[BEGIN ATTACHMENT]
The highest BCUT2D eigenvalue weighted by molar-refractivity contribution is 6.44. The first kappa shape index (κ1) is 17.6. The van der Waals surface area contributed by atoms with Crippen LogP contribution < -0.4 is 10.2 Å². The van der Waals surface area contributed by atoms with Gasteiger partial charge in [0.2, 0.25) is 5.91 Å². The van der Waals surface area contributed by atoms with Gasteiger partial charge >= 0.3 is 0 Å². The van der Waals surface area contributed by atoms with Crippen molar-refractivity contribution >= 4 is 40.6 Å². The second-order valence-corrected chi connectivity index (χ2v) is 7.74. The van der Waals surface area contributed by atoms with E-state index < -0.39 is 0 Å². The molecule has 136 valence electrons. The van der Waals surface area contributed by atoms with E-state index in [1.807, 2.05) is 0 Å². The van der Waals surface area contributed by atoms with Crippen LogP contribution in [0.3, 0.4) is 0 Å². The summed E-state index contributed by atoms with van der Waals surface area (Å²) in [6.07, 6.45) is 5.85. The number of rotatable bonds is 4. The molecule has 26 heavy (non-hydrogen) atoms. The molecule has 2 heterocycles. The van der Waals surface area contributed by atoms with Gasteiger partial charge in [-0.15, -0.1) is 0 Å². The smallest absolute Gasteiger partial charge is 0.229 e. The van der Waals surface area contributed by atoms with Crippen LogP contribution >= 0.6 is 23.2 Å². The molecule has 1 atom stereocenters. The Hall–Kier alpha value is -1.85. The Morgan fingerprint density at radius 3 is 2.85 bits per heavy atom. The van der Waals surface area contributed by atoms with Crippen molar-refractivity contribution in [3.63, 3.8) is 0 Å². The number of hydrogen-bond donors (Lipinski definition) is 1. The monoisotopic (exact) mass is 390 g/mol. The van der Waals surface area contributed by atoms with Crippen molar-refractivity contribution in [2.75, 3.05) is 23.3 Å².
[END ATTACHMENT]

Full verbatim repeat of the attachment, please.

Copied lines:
The highest BCUT2D eigenvalue weighted by molar-refractivity contribution is 6.44. The first kappa shape index (κ1) is 17.6. The van der Waals surface area contributed by atoms with Crippen LogP contribution < -0.4 is 10.2 Å². The van der Waals surface area contributed by atoms with Gasteiger partial charge in [0.2, 0.25) is 5.91 Å². The van der Waals surface area contributed by atoms with Gasteiger partial charge >= 0.3 is 0 Å². The van der Waals surface area contributed by atoms with Crippen molar-refractivity contribution >= 4 is 40.6 Å². The second-order valence-corrected chi connectivity index (χ2v) is 7.74. The van der Waals surface area contributed by atoms with E-state index < -0.39 is 0 Å². The molecule has 136 valence electrons. The van der Waals surface area contributed by atoms with E-state index in [1.807, 2.05) is 0 Å². The van der Waals surface area contributed by atoms with Crippen LogP contribution in [0.3, 0.4) is 0 Å². The summed E-state index contributed by atoms with van der Waals surface area (Å²) in [6.07, 6.45) is 5.85. The number of rotatable bonds is 4. The molecule has 26 heavy (non-hydrogen) atoms. The molecule has 2 heterocycles. The van der Waals surface area contributed by atoms with Gasteiger partial charge in [-0.15, -0.1) is 0 Å². The smallest absolute Gasteiger partial charge is 0.229 e. The van der Waals surface area contributed by atoms with Crippen LogP contribution >= 0.6 is 23.2 Å². The molecule has 1 atom stereocenters. The Hall–Kier alpha value is -1.85. The Morgan fingerprint density at radius 3 is 2.85 bits per heavy atom. The van der Waals surface area contributed by atoms with Crippen molar-refractivity contribution in [3.63, 3.8) is 0 Å². The number of hydrogen-bond donors (Lipinski definition) is 1. The monoisotopic (exact) mass is 390 g/mol. The van der Waals surface area contributed by atoms with Crippen molar-refractivity contribution in [2.75, 3.05) is 23.3 Å².